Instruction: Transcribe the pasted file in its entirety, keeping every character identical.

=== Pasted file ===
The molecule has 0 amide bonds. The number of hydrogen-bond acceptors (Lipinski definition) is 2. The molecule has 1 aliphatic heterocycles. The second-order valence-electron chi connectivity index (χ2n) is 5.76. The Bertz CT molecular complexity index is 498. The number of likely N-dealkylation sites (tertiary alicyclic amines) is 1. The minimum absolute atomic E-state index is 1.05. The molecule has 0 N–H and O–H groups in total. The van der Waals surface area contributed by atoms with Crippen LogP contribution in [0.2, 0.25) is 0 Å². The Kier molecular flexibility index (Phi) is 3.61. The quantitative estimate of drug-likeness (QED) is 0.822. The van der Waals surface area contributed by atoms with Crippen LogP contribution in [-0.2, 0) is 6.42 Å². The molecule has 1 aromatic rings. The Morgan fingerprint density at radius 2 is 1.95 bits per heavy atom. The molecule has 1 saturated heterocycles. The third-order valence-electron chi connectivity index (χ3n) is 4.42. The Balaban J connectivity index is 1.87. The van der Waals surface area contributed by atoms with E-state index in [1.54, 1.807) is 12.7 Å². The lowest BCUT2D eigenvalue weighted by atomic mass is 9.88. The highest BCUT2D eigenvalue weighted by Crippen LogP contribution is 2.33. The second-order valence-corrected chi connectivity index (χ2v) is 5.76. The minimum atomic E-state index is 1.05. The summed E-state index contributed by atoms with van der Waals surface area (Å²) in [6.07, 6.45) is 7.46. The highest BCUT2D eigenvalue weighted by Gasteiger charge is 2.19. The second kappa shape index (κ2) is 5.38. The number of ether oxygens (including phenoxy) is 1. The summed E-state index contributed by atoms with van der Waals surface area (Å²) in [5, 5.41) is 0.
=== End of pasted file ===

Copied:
The molecule has 0 amide bonds. The number of hydrogen-bond acceptors (Lipinski definition) is 2. The molecule has 1 aliphatic heterocycles. The second-order valence-electron chi connectivity index (χ2n) is 5.76. The Bertz CT molecular complexity index is 498. The number of likely N-dealkylation sites (tertiary alicyclic amines) is 1. The minimum absolute atomic E-state index is 1.05. The molecule has 0 N–H and O–H groups in total. The van der Waals surface area contributed by atoms with Crippen LogP contribution in [0.2, 0.25) is 0 Å². The Kier molecular flexibility index (Phi) is 3.61. The quantitative estimate of drug-likeness (QED) is 0.822. The van der Waals surface area contributed by atoms with Crippen LogP contribution in [-0.2, 0) is 6.42 Å². The molecule has 1 aromatic rings. The Morgan fingerprint density at radius 2 is 1.95 bits per heavy atom. The molecule has 1 saturated heterocycles. The third-order valence-electron chi connectivity index (χ3n) is 4.42. The Balaban J connectivity index is 1.87. The van der Waals surface area contributed by atoms with E-state index in [1.54, 1.807) is 12.7 Å². The lowest BCUT2D eigenvalue weighted by atomic mass is 9.88. The highest BCUT2D eigenvalue weighted by Crippen LogP contribution is 2.33. The second-order valence-corrected chi connectivity index (χ2v) is 5.76. The minimum atomic E-state index is 1.05. The summed E-state index contributed by atoms with van der Waals surface area (Å²) in [6.07, 6.45) is 7.46. The highest BCUT2D eigenvalue weighted by Gasteiger charge is 2.19. The second kappa shape index (κ2) is 5.38. The number of ether oxygens (including phenoxy) is 1. The summed E-state index contributed by atoms with van der Waals surface area (Å²) in [5, 5.41) is 0.